At 16 you can legally marry, however you must:
- not be married already.
- be able to understand the ceremony and give your consent.
- not be a close relative of the other person, e.g. mother or brother, but you may marry a cousin. If in doubt, ask your local Registrar (General Register Office for Scotland website).
- have two witnesses, aged 16 or over, present at the ceremony.
- give at least 15 days notice to the Registrar of Births, Death and Marriages of the registration area in which the marriage is to take place, taking with you the birth certificates of the two people wishing to marry and any other appropriate documents (e.g. divorce certificates).
Where to get married?
If you marry anywhere other than in a registration office, or approved place, you will require the services of a religious celebrant (minister or priest) and a Marriage Schedule must be returned to the Registrar within three days. (You can marry without a religious celebrant if it is in an 'approved place'. You can get a list of approved places from your local registrar).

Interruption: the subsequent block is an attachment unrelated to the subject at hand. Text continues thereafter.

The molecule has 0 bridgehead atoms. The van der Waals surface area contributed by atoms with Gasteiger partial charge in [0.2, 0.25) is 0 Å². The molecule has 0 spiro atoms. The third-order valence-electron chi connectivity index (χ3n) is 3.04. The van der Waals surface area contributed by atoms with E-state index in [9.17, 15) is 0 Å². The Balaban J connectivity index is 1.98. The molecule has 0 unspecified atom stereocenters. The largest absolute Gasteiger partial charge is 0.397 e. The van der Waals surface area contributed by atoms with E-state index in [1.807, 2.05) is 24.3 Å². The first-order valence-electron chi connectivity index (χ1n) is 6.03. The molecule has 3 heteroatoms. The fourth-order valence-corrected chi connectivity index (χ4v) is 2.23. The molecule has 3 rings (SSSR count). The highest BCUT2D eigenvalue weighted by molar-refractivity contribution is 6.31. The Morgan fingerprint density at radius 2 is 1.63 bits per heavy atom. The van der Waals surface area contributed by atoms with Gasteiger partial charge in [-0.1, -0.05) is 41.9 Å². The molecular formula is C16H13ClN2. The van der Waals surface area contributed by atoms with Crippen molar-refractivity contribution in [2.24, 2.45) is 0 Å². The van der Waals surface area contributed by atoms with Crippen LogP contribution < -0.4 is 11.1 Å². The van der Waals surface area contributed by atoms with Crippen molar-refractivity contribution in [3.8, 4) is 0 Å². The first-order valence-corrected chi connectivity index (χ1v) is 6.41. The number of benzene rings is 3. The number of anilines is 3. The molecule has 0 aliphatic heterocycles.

If you need further information take a look at the leaflet Marriage in Scotland from the General Register Office for Scotland.
If you want to get married abroad, find out how long you have to be resident in the holiday resort of your dreams before you can marry.
Civil partnership is the legal way to formalise same-sex relationships, and to get the same rights as married couples. A civil partnership means two people of the same sex can register as civil partners.
Any two people can register a civil partnership in Scotland provided that:
- both are at least 16 years of age.
- they are not related to one another in a way which would prevent them from registering their civil partnership.
- each is unmarried or not already registered as a civil partner.
- they are of the same sex.
- they are capable of understanding a civil partnership.
If you need further information take a look at the leaflet 'Registering a Civil Partnership is Scotland' from the General Register Office for Scotland.